It takes a village: The support needs of non-familial kinship carers

Project Details

teens on street

The University of Melbourne has been conducting research into kinship care arrangements with adults known to a child through family or community connections, a component of kinship care. These carers are sometimes known as ‘kith carers’, or ‘family friends’. There is very limited international research to date about such carers. Anecdotal reports suggest that non-familial kinship carers in Victoria are a diverse and poorly understood group who may have different characteristics to familial kinship carers.

We conducted an exploratory project over the years 2014-2017 to identify the characteristics and support needs of non‑familial kinship carers and children in their care. The study included a survey of carers, in‑depth interviews with carers and young people, focus groups with kinship care support staff and a search of administrative data about the prevalence of non-familial kinship care arrangements.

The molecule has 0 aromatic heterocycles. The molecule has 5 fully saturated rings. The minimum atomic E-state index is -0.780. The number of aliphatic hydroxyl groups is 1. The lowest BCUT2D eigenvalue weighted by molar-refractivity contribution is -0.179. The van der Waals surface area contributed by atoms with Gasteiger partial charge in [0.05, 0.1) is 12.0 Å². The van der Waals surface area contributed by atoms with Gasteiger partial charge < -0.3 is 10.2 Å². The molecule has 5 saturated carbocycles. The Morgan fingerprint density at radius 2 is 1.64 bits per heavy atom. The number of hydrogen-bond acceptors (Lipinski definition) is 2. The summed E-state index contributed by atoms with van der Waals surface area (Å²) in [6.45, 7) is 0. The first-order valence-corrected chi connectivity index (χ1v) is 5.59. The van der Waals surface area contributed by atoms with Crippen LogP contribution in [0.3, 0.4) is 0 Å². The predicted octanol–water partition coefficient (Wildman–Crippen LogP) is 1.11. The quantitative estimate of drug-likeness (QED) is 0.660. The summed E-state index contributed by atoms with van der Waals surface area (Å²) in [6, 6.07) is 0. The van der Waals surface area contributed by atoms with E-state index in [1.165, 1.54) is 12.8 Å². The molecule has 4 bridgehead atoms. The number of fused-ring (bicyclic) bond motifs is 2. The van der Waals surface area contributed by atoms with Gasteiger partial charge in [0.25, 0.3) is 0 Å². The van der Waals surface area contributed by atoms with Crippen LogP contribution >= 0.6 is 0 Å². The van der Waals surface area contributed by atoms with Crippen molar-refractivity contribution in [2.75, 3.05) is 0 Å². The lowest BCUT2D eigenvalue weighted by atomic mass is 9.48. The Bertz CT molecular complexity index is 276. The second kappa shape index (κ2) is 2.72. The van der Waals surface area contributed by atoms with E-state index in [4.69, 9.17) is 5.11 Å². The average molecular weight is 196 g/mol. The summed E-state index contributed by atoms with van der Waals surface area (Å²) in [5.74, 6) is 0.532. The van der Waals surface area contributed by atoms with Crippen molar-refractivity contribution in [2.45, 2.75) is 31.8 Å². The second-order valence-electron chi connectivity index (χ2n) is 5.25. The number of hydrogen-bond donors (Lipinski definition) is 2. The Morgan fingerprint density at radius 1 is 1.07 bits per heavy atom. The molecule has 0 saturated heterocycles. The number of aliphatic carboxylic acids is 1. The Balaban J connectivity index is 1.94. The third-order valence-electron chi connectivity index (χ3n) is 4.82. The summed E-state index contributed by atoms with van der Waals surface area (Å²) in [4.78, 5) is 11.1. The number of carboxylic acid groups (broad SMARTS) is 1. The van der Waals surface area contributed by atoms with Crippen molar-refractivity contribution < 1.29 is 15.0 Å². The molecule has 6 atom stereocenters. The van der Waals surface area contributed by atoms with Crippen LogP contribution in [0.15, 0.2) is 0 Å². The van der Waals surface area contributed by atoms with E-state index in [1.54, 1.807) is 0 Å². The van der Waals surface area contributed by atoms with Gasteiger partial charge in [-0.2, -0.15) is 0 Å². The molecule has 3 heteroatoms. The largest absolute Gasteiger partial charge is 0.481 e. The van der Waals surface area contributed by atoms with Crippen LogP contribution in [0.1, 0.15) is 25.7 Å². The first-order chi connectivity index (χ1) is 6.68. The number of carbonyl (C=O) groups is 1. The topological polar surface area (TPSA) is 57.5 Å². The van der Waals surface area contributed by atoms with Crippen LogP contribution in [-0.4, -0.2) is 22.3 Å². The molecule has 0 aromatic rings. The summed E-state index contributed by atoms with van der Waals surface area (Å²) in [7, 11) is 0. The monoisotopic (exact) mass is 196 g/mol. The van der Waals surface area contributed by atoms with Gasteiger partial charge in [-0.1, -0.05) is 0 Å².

• Download the Project Brief here
  • Download the 2018 Research Report Fairy godparents and fake kin: Exploring non familial kinship care here

Grandmother holding baby girl

If you have queries about this work we would like to hear from you. You can contact Meredith Kiraly.

Literature about non-familial kinship care

  • Sallnas, M., et al. (2004). "Breakdown of teenage placements in Swedish foster and residential care." Child and Family Social Work 9: 141-152.
  • Perry, G., et al. (2012). "Placement stability in kinship and non-kin foster care: A Canadian study." Children and Youth Services Review 34: 460-465.



  • R E Ross Trust
  • Oz Child

Research Group

Partnership for Innovation in Out-of-home Care

Faculty Research Themes

Child Health

School Research Themes

Child Health

Key Contact

For further information about this research, please contact the research group leader.

Department / Centre

Social Work

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